Monday, February 02, 2004

One thing a lot of folks outside the United States often don't understand is the way the military system works. Since the draft was abolished in 1973 we have not had a conscripted army; it's been only volunteers. (Note: When men turn 18, they must register for the draft. You can do that at the Post Office. If they should need to reintroduce conscription in case of war, they've got the system ready to do so.)

What this means is that the army (let's just refer to the whole armed forces as the army to simplify things) needs to attract people to join or there won't be an army. So army service in the US is not particularly onerous and it provides a good number of benefits. (Of course, you have to risk getting shot, but probably 90% of soldiers are not in combat units, and even combat soldiers' risks are not all that high, when you figure that there are like one and a half million people in the army and about 500 have been killed so far in Iraq.)

First, it pays better than minimum wage and provides room and board and health care for you and your family. Second, they pay for your university education, I believe at the rate of one year of college for one year of service. Third, if you have any sort of aptitude, you'll get training in something sort of useful, driving a truck or communications or electronics or some other skill. Fourth, "1996-2000, Corporal, US Army" looks a hell of a lot better on your CV than "1996-2000, Burger-flipper, McDonalds".

One other thing the army does for some people is it gives them a sense of achievement. Hey, if you make it through basic training, you've proved something, because not everyone is tough enough or smart enough to do that. If you get promoted, hey, great, you know you deserved it. They don't pass out free promotions. And you get to go back to the old neighborhood wearing the cool-looking uniform. You also get a sense of camaraderie and fellowship, and since many Americans are patriotic, you get to feel (quite justifiably) that you're somebody important and virtuous because you're helping to defend your country and your fellow citizens.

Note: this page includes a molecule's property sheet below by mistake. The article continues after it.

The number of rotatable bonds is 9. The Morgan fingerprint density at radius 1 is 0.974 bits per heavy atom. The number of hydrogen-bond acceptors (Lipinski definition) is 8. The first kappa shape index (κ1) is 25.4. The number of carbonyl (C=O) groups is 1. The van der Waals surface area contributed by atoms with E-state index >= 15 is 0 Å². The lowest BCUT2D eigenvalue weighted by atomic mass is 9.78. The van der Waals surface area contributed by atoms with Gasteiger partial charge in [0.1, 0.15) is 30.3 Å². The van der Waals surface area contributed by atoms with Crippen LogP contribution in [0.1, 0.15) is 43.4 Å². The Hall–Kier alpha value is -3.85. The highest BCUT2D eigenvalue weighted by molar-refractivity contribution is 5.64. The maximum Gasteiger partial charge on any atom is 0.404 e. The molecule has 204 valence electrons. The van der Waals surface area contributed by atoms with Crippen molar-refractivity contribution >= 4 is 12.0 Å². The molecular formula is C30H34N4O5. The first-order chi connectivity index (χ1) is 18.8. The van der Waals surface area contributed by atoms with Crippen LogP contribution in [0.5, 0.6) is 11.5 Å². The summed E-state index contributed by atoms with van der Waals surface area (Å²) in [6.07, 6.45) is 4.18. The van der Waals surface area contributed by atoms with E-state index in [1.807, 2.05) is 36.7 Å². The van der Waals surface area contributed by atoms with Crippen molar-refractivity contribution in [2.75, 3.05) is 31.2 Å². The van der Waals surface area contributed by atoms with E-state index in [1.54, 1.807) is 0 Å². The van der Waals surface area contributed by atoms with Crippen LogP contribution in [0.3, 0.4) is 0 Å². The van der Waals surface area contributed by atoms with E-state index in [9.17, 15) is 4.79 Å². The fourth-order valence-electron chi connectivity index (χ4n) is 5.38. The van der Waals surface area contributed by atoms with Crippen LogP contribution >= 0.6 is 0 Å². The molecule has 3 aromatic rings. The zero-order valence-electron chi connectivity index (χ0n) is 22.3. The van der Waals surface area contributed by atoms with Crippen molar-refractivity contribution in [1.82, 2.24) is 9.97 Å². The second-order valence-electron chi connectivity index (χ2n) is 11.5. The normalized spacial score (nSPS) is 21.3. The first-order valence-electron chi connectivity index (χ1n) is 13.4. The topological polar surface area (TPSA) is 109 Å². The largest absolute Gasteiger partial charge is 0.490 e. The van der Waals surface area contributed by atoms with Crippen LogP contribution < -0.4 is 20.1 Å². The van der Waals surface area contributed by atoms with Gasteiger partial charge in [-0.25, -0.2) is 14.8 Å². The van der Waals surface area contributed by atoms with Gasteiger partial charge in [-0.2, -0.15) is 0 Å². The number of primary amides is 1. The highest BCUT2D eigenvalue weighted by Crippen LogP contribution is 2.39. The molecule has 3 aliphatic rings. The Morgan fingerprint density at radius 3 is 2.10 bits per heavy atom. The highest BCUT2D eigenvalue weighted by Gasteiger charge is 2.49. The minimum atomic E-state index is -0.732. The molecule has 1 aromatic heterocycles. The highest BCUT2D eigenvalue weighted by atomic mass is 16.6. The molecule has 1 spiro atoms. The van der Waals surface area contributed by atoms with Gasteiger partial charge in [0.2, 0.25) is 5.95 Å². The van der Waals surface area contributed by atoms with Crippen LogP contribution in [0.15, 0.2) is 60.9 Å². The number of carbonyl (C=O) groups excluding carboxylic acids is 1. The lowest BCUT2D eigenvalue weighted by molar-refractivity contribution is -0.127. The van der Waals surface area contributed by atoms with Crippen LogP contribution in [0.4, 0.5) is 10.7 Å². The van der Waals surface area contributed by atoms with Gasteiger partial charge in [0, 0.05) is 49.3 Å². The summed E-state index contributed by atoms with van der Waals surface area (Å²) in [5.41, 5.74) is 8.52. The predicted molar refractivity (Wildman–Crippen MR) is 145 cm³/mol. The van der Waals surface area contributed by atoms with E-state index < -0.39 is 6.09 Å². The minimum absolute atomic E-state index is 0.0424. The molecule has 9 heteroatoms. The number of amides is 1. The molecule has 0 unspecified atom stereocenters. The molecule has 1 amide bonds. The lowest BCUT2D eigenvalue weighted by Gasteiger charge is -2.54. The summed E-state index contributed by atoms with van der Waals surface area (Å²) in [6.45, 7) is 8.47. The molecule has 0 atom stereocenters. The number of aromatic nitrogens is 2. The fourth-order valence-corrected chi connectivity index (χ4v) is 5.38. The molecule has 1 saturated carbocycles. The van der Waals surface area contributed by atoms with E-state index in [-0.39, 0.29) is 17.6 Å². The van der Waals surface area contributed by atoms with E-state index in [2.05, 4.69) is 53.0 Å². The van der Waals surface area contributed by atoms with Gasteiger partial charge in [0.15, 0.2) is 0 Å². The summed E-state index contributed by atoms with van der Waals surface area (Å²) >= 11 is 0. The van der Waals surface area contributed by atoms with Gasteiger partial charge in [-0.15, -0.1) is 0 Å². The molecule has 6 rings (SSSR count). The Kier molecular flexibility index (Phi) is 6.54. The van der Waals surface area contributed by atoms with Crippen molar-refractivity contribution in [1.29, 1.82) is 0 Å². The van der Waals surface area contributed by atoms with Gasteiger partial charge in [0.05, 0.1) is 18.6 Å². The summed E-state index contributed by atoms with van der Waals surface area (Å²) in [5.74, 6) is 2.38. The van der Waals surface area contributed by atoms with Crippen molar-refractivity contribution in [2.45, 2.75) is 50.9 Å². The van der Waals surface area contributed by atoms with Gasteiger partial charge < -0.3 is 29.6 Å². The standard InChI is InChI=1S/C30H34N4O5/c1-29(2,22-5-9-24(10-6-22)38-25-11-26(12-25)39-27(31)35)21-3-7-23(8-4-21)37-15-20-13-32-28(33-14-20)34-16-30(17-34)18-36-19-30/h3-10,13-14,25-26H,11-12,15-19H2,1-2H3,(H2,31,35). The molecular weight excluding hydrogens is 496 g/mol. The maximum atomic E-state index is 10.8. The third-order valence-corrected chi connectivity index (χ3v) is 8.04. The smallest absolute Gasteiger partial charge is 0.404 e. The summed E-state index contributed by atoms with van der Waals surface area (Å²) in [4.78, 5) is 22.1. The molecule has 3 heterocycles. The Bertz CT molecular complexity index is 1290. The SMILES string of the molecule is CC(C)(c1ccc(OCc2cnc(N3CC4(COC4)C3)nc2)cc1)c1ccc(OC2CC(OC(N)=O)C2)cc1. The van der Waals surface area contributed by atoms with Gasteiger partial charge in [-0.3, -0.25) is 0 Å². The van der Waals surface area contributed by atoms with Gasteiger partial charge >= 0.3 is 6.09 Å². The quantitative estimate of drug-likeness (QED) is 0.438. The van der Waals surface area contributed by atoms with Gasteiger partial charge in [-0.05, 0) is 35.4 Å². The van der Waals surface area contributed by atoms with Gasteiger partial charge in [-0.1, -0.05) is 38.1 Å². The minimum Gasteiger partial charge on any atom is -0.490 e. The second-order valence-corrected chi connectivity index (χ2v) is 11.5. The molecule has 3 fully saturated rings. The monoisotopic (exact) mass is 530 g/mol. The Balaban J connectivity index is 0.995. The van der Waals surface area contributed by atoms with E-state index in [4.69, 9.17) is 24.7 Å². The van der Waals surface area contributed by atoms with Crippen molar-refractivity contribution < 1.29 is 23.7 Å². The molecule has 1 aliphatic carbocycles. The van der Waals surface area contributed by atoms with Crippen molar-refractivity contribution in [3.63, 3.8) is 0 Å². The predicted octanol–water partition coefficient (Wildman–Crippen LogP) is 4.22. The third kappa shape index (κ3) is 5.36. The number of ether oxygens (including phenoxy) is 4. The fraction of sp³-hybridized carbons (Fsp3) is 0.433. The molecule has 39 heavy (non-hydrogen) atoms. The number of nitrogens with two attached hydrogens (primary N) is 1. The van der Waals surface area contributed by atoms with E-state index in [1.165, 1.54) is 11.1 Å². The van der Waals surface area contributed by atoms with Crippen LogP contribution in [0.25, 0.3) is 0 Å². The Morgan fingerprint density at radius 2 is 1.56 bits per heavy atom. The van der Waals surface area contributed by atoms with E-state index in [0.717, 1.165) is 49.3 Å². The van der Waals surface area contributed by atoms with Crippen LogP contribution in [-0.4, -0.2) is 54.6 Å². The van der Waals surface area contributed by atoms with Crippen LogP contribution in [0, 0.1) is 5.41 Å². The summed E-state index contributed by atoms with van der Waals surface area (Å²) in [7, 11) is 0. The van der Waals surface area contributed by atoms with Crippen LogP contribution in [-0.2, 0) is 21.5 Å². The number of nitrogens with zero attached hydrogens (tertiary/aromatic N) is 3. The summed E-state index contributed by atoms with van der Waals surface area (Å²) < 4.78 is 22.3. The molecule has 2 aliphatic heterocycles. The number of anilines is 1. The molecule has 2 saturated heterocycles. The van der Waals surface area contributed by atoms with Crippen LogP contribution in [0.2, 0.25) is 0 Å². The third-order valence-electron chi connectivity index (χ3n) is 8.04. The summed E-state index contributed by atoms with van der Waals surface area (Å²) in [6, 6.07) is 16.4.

I noticed today that the army is running ads encouraging people to join using the slogan "Earn dignity, honor, respect." That's what they're appealing to, and interestingly, that's exactly what street gangs promise their members. I'll bet that slogan works on a lot of people, since an army is really just a sophisticated street gang. It's got its soldiers, its turf, its hierarchy, its camaraderie, its violence, its symbols and uniforms, its discipline, its feeling of belonging, its probationary period that must be survived, its emphasis on honor and respect and duty and responsibility, the common feeling that you mustn't let your comrades down.

One thing the army is generally known as is the least racist major institution in America. Hell, a black guy made it all the way to the top, and success in the army depends exclusively upon your merit and competence, for obvious reasons. Who cares if your buddies are black or white? Your life depends up on them and you'd better get used to that. Most people do so remarkably fast, I've read.

There's a European stereotype, though, which says that American soldiers are all poor blacks and Hispanics. Now, it's true that army service tends to appeal most to the lower-middle classes, but you see all ranks of society (except the California and East Coast wannabe non-Americans) in the army. I'm not going to look the stats up; if you guys want to check me on this you can, but I have read that blacks are overrepresented in the army as a whole (the US is like 11% black, while the army is more like 18% black) but underrepresented in combat units (which are like 9% black). This, by the way, was also true in Vietnam. The legend that blacks were killed there in disproportionate numbers is simply not true.

Don't ask me why this should be. My guess is it's got something to do with relative educational levels of average blacks and average whites. The white person quite likely went to a better school than the black person and so is more likely to qualify for combat duty. Of course this isn't always true and there are thousands of exceptions.

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